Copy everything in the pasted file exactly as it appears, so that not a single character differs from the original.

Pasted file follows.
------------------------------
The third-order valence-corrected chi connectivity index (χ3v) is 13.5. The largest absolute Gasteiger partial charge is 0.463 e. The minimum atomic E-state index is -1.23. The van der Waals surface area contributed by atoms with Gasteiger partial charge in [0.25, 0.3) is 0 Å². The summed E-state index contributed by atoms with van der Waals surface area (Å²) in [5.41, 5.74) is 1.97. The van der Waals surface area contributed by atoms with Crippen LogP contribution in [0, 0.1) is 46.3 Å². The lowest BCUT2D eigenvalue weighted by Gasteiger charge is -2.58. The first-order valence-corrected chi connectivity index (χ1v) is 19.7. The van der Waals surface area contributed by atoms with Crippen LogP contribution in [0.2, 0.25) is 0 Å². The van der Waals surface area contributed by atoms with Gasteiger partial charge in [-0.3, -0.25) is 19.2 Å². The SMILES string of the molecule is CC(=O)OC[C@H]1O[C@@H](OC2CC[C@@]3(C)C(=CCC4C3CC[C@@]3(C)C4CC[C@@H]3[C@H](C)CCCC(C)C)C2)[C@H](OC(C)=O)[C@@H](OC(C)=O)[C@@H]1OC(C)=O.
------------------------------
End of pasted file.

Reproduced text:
The third-order valence-corrected chi connectivity index (χ3v) is 13.5. The largest absolute Gasteiger partial charge is 0.463 e. The minimum atomic E-state index is -1.23. The van der Waals surface area contributed by atoms with Gasteiger partial charge in [0.25, 0.3) is 0 Å². The summed E-state index contributed by atoms with van der Waals surface area (Å²) in [5.41, 5.74) is 1.97. The van der Waals surface area contributed by atoms with Crippen LogP contribution in [0, 0.1) is 46.3 Å². The lowest BCUT2D eigenvalue weighted by Gasteiger charge is -2.58. The first-order valence-corrected chi connectivity index (χ1v) is 19.7. The van der Waals surface area contributed by atoms with Crippen LogP contribution in [0.2, 0.25) is 0 Å². The van der Waals surface area contributed by atoms with Gasteiger partial charge in [-0.3, -0.25) is 19.2 Å². The SMILES string of the molecule is CC(=O)OC[C@H]1O[C@@H](OC2CC[C@@]3(C)C(=CCC4C3CC[C@@]3(C)C4CC[C@@H]3[C@H](C)CCCC(C)C)C2)[C@H](OC(C)=O)[C@@H](OC(C)=O)[C@@H]1OC(C)=O.